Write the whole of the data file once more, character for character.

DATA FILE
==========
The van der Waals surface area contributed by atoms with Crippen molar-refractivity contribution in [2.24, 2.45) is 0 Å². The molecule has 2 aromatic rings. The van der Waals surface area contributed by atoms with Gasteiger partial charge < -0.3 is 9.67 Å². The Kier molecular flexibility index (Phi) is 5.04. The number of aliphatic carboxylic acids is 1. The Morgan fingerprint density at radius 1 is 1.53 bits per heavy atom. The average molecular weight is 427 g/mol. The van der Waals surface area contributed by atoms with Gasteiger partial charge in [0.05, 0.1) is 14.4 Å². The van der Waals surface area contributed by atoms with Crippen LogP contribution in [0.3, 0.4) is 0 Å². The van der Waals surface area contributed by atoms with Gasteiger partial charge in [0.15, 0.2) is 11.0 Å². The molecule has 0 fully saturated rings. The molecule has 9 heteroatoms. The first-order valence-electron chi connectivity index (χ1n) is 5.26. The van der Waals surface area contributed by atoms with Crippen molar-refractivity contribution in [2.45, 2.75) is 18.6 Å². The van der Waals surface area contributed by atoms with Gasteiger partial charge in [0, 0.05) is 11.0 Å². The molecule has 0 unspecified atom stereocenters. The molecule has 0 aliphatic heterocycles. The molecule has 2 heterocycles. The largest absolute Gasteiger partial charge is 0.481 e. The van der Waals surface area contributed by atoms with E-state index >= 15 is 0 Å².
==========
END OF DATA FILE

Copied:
The van der Waals surface area contributed by atoms with Crippen molar-refractivity contribution in [2.24, 2.45) is 0 Å². The molecule has 2 aromatic rings. The van der Waals surface area contributed by atoms with Gasteiger partial charge < -0.3 is 9.67 Å². The Kier molecular flexibility index (Phi) is 5.04. The number of aliphatic carboxylic acids is 1. The Morgan fingerprint density at radius 1 is 1.53 bits per heavy atom. The average molecular weight is 427 g/mol. The van der Waals surface area contributed by atoms with Gasteiger partial charge in [0.05, 0.1) is 14.4 Å². The van der Waals surface area contributed by atoms with Crippen LogP contribution in [0.3, 0.4) is 0 Å². The van der Waals surface area contributed by atoms with Gasteiger partial charge in [0.15, 0.2) is 11.0 Å². The molecule has 0 fully saturated rings. The molecule has 9 heteroatoms. The first-order valence-electron chi connectivity index (χ1n) is 5.26. The van der Waals surface area contributed by atoms with Crippen molar-refractivity contribution in [2.45, 2.75) is 18.6 Å². The van der Waals surface area contributed by atoms with Gasteiger partial charge in [0, 0.05) is 11.0 Å². The molecule has 0 unspecified atom stereocenters. The molecule has 0 aliphatic heterocycles. The molecule has 2 heterocycles. The largest absolute Gasteiger partial charge is 0.481 e. The van der Waals surface area contributed by atoms with E-state index >= 15 is 0 Å².